Saturday, August 27, 2016

Remembering Charlie Harbutt and “Natural Light” Photography


Recently I watched the fascinating documentary, “Finding Vivien Meier,” about an eccentric photographer who left behind some 100,000 negatives, many of the images extraordinary.  That night I had trouble sleeping and while dozing was carried back some sixty years to the Journalism College at Marquette University and a fellow student named Charlie Harbutt who espoused a philosophy of “natural light” photography.  He is shown below as a student.
Charlie, who died in July last year,  went on to be one of America’s most noted photographers, former president of Magnum Photos and co-founder of Archive Pictures.  In obituaries he has been hailed as a teacher and mentor to generations of younger photographers.  I am sure of that accolade because at Marquette he influenced his fellow students, including me, with his passionate insistence that to be truly “honest” a photograph should be taken in the light naturally falling on the scene, whether sunshine or lamp light, but without a flash.

Technological changes in camera equipment and film had made that possible in the 1950s.  From the 1930s into the 1960s, the Speed Graphic was the quintessential professional and press camera.  Shown here, the Speed Graphic weighed in five pounds.   One writer has called the camera “…bewilderingly complex, with a Rube Goldberg-esque assortment of features.”   The photographer had a choice of using one of three viewfinders, one of three focusing mechanisms, and one of two shutters. It had a flashgun anchored to one side. Truthfully, I never mastered the beast.

By the time Charlie and I got to college, that did not matter. The twin lens reflex (TLR) had gained popularity in newsrooms and elsewhere where it had become the camera of choice.  TLRs had been around since the 1870s but had evolved by the 1950s into the mechanism shown right, the Rolllei as we called it, standing for Rolliefex or Rolliecord.  Because it used a reflecting mirror to allow viewing from above, the camera could be held very steady and thus allowed slower shutter speeds.  

At the same time Kodak was developing faster and faster film for use in the TLRs.  In 1954 the company released its first high-speed black-and-white film, called Tri-X.  Now usually sold as 400 ASA, I believe that at that time it was 300 ASA.  The combination of higher speed film with slower shutter speeds meant that indoor natural light photography not only was possible, it was practical.  Thus was born the gospel according to Harbutt.
Charlie practiced what he preached.  Above is a photo that he took in the Marquette student union about 1956.  It shows my friend, John Leonard, obviously entranced by a pretty young coed who seems more absorbed in her cup of coffee than with John.  Charlie used the brightness of the reasonably well-lighted cafeteria to capture in natural light this engaging portrait of the two.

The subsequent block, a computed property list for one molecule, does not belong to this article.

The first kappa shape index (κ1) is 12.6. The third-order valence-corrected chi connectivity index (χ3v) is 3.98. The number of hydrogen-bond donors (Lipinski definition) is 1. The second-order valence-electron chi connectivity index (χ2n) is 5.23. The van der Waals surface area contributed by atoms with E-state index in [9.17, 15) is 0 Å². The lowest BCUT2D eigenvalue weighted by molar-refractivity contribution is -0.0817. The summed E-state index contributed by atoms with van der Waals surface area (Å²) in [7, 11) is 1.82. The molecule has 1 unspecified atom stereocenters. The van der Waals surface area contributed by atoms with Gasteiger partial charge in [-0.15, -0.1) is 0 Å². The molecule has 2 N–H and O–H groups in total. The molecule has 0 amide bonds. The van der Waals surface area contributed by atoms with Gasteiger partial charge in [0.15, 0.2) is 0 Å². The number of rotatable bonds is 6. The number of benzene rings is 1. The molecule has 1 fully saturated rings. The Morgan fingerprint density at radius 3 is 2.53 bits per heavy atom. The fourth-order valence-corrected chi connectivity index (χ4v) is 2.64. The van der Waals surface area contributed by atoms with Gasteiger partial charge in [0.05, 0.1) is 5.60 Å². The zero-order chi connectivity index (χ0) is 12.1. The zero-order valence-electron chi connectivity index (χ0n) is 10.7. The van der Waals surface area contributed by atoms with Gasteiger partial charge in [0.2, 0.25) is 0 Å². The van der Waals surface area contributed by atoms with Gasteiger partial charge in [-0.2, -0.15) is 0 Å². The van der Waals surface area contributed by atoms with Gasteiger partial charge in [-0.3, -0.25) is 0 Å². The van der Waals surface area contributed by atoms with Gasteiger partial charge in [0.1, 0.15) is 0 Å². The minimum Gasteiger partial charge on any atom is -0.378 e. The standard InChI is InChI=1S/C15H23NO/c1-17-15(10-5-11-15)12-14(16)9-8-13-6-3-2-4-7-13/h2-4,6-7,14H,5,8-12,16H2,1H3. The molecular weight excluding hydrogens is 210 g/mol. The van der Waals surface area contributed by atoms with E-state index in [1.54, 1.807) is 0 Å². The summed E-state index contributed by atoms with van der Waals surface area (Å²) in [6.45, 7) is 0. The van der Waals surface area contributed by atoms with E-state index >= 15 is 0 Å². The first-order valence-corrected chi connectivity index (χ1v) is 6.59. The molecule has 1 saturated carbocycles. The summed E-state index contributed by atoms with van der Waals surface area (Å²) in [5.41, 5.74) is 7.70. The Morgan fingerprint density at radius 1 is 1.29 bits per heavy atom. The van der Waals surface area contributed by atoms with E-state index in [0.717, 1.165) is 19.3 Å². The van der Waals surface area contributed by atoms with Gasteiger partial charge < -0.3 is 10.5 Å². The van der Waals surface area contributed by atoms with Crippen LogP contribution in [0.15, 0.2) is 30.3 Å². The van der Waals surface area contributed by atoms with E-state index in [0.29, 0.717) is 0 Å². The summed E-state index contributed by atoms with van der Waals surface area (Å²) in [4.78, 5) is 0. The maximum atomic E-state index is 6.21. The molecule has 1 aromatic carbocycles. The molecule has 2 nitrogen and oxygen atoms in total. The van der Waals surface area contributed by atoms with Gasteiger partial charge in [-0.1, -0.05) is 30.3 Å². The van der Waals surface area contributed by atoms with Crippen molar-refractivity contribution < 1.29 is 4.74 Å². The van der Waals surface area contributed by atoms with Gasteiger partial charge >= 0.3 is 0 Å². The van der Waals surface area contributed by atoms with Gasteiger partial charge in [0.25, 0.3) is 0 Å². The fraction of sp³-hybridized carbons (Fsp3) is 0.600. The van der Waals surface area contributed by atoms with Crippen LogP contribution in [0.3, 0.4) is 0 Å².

After graduation, for the first 20 years of his career, Charlie contributed to major magazines in the United States, Europe and Japan.  He quickly was recognized for the political and social commentary his photographs conveyed.  One of my favorite early Harbutt shots is of a bride waiting to go onto the altar in a church basement where the wedding reception apparently will be held.  Unattended and pensive, she stand on a white cloth so as not to soil the bottom of her gown.  With many others I have found this photo particularly poignant.  Note that it was shot in natural light.

For the first twenty years of his career Charlie contributed to major publications in the United States, Europe and Japan. His work was often deeply political, reflecting his social and economic concerns.  Whether it was Black Power protesters demonstrating in New York City or a impressionistic scheme, he knew how to transmit ideas via black-and-white firm.

Charlie Habutt’s pictures have been widely collected and exhibited at, among others, the Museum of Modern Art, the Art Institute of Chicago, the Whitney and at the Beaubourg, Bibliotheque Nationale and the Maison Europeene de la Photographie in Paris.  In 1997, his negatives, master prints and archives were acquired for the collection of the Center for Creative Photography, Tucson, Ariz.

It is perhaps fitting that Charlie died while giving a photography seminar in Tennessee.  He was well known as a teacher and mentor in the world of photography.  An associate, Jeff Jacobson, said this of him:  “Charlie was one of the first people teaching workshops and he became very influential.  He…took photojournalism and pushed it in a direction away from literalism or classicism…to something very, very different, very involved with metaphor. That was hugely influential.”

Decades earlier he had profoundly influenced the wanna-be photographers in Copus Hall, the journalism school.  Charlie’s passion for authenticity, linked to using natural light, was powerful.  About that time Kodak issued an experimental firm beyond Tri-X that could be pushed to a very high ASA.  Stiff as cardboard in the darkroom, I used it for a series of indoor natural light photos for Marquette yearbooks that were notable for being very, very grainy.  Sometimes the technique worked better, as in personal shots of a museum cloister and my grandfather’s shed.
I saw Charlie Harbutt only once after he graduated when our career paths diverged widely.  But his ideas about photography have stayed with me ever since.  I particularly ponder a statement he made in his 1974 book, “Travelog.”  Entitled, “I Don’t Take Pictures, Pictures Take Me,”  Charlie said:  “That magic little box enables one to leave, in a small way and for a short while, one’s own time and space and to occupy, maybe only superficially, another time and space:  a then and there that really existed as a here and now.”  And, obviously, existed in natural light.
















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